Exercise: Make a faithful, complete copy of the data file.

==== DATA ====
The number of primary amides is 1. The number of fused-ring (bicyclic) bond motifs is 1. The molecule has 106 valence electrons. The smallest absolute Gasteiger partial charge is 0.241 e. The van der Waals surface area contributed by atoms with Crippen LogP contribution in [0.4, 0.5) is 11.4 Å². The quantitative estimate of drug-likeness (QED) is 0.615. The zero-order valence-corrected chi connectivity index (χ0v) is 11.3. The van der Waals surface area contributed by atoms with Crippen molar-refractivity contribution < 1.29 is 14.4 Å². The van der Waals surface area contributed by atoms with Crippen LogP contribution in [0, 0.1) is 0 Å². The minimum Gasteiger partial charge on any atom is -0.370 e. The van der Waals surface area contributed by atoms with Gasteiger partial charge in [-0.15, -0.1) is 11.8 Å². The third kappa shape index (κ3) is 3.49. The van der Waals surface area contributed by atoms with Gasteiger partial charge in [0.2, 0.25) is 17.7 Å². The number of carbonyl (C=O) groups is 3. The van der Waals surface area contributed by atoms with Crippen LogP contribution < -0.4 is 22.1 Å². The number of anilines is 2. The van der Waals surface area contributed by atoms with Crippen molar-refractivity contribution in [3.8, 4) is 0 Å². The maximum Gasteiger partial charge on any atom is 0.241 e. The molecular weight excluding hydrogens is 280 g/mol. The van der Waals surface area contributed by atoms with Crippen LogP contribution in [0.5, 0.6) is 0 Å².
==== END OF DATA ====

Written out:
The number of primary amides is 1. The number of fused-ring (bicyclic) bond motifs is 1. The molecule has 106 valence electrons. The smallest absolute Gasteiger partial charge is 0.241 e. The van der Waals surface area contributed by atoms with Crippen LogP contribution in [0.4, 0.5) is 11.4 Å². The quantitative estimate of drug-likeness (QED) is 0.615. The zero-order valence-corrected chi connectivity index (χ0v) is 11.3. The van der Waals surface area contributed by atoms with Crippen molar-refractivity contribution < 1.29 is 14.4 Å². The van der Waals surface area contributed by atoms with Crippen LogP contribution in [0, 0.1) is 0 Å². The minimum Gasteiger partial charge on any atom is -0.370 e. The van der Waals surface area contributed by atoms with Gasteiger partial charge in [-0.15, -0.1) is 11.8 Å². The third kappa shape index (κ3) is 3.49. The van der Waals surface area contributed by atoms with Gasteiger partial charge in [0.2, 0.25) is 17.7 Å². The number of carbonyl (C=O) groups is 3. The van der Waals surface area contributed by atoms with Crippen LogP contribution < -0.4 is 22.1 Å². The number of anilines is 2. The van der Waals surface area contributed by atoms with Crippen molar-refractivity contribution in [3.8, 4) is 0 Å². The maximum Gasteiger partial charge on any atom is 0.241 e. The molecular weight excluding hydrogens is 280 g/mol. The van der Waals surface area contributed by atoms with Crippen LogP contribution in [0.5, 0.6) is 0 Å².